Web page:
Numbers in the Bible

As within many other religious and cultural contexts, certain numbers carry symbolic significance in the Bible. Their recurrence helps draw attention to common themes and parallel events. They are especially prevalent in apocalyptic literature, such as parts of Daniel in the Old Testament and Revelation in the New Testament
The book of Numbers, which records the culmination of Israel’s liberation from slavery in Egypt and settlement in the Promised Land, begins with a detailed census in which each tribe is ‘numbered’, hence the title.

‘Complete’ or ‘perfect’ numbers

One, three, seven, ten and twelve all have connotations of completeness and/or perfection, with different specific associations.


The number one naturally represents perfect unity. Deuteronomy 6:4 forms the opening words of the important Hebrew prayer known as the Shema, emphasising the essential oneness of God.


The common Christian belief in a three-person Godhead (the Trinity) finds basis in such passages as Matthew 28:18-20. Other significant instances of the number three include:


The Holy of Holies illustration from the 1890 Holman BibleSeven is established as a complete and (divinely) perfect number in the opening chapters of the Bible, which describe God creating the earth in six days and resting on the seventh Genesis 2:1-3. The pattern is reflected in the command to observe the last day of each week as a day of sabbath rest Deuteronomy 5:12-14
Throughout the Bible, many other objects, events and commands appear in sets of seven:
In Revelation there are over fifty occurrences of the number seven, including:


Ten forms a common base for numeral systems, probably arising from the human tendency to use one’s fingers as a counting aid. It therefore has a natural sense of completeness (it is a ‘nice round number’) which is borne out in its recurrence in the Bible, as elsewhere. It is held to have particular legal significance via the Ten Commandments given to Moses by God on Mount Sinai Exodus 20:1-17. Other instances include:


The number twelve has special associations with authority and governance. There were twelve tribes of Israel, descended from Jacob’s twelve sons Genesis 49:1-28. In the New Testament, Jesus appointed twelve disciple3 who later become the apostles Matthew 10:2-4
Representing the twelve tribes of Israel:

Other significant numbers 


  • The two Testaments of the Bible relate to two (Old and New) covenants between God and humankind
  • Sometimes pairing indicates union, as in marriage Genesis 2:23-24 and the marriage-like relationship between Jesus and the church Ephesians 5:22-29. The animals entered Noah’s Ark in male/female couples (Genesis 6:19-20)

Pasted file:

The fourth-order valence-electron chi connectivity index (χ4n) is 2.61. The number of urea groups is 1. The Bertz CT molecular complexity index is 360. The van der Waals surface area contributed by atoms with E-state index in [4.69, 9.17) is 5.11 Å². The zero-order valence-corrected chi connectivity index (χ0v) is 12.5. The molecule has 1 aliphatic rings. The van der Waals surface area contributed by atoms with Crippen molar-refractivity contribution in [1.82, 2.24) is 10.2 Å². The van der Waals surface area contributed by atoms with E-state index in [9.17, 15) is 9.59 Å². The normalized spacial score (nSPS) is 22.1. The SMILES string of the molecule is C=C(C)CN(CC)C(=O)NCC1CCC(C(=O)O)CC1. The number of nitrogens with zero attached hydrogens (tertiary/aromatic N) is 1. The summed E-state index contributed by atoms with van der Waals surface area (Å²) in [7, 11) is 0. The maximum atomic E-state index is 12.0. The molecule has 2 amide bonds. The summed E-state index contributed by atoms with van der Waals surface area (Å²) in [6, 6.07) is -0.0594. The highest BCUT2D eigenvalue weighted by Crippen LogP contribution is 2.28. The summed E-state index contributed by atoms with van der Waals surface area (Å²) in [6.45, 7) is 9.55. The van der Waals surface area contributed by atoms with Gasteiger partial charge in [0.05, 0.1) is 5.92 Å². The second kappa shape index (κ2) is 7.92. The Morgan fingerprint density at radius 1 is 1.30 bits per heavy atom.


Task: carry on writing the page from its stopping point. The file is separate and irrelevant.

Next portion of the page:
• Elsewhere pairs are used for contrast, for example between the ‘first man’ Adam and the ‘second man’ Jesus 1 Corinthians 15:45-49 and in the parable of the two builders (Matthew 7:24-27


Because humans are created on day six Genesis 1:26-27; Genesis 1:31, that number is sometimes associated with humankind. The fact that six ‘falls short’ of the perfection of seven (see above) is used as a reminder that humans fall short of God’s perfection.


Forty is a number associated with testing and trial. It is also a generic way of expressing ‘a long time’. It first appears in Genesis 7:4, when God warned Noah of forty days of rain to come, and a subsequent flood. It features heavily in the Exodus story:

Other instances include:

The number 666 (or 616 in some manuscripts) appears only once in the Bible Revelation 13:16-18 but has assumed significance because of its frightening association with ‘the beast’ – the opponent of Jesus and of his people on the earth.


  • Biblically significant numbers play an important role throughout Dante Alighieri’s Divine Comedy (1308-1320): it comprises three canticas, each of thirty-three cantos, with lines arranged in tercets. The narrator journeys through three realms of the dead; hell has nine circles, purgatory nine rings, paradise nine celestial bodies of paradise. Each one is associated with a ‘moral scheme’ comprising seven elements
  • The ‘three trees on the low sky’ in [3T.S. Eliot3]’s Journey of the Magi are a reference to the three crosses at Jesus’ crucifixion; ‘six hands’ dicing for silver is a reference to Judas’ betrayal, six being associated with imperfect humankind
  • Umberto Eco’s postmodern medieval murder mystery The Name of the Rose (1980) is peppered throughout with biblically significant numbers, especially drawn from Revelation
  • The chapters of Mark Haddon’s The Curious Incident of the Dog in the Nighttime (2003) are numbered by consecutive primes, to reflect the protagonist’s preoccupancy with mathematics.

Other cultural references

  • The nursery rhyme ‘One, two, buckle my shoe’ (c.1805) is an example of a counting-out rhyme used in children’s games to select a person to be ‘it’.

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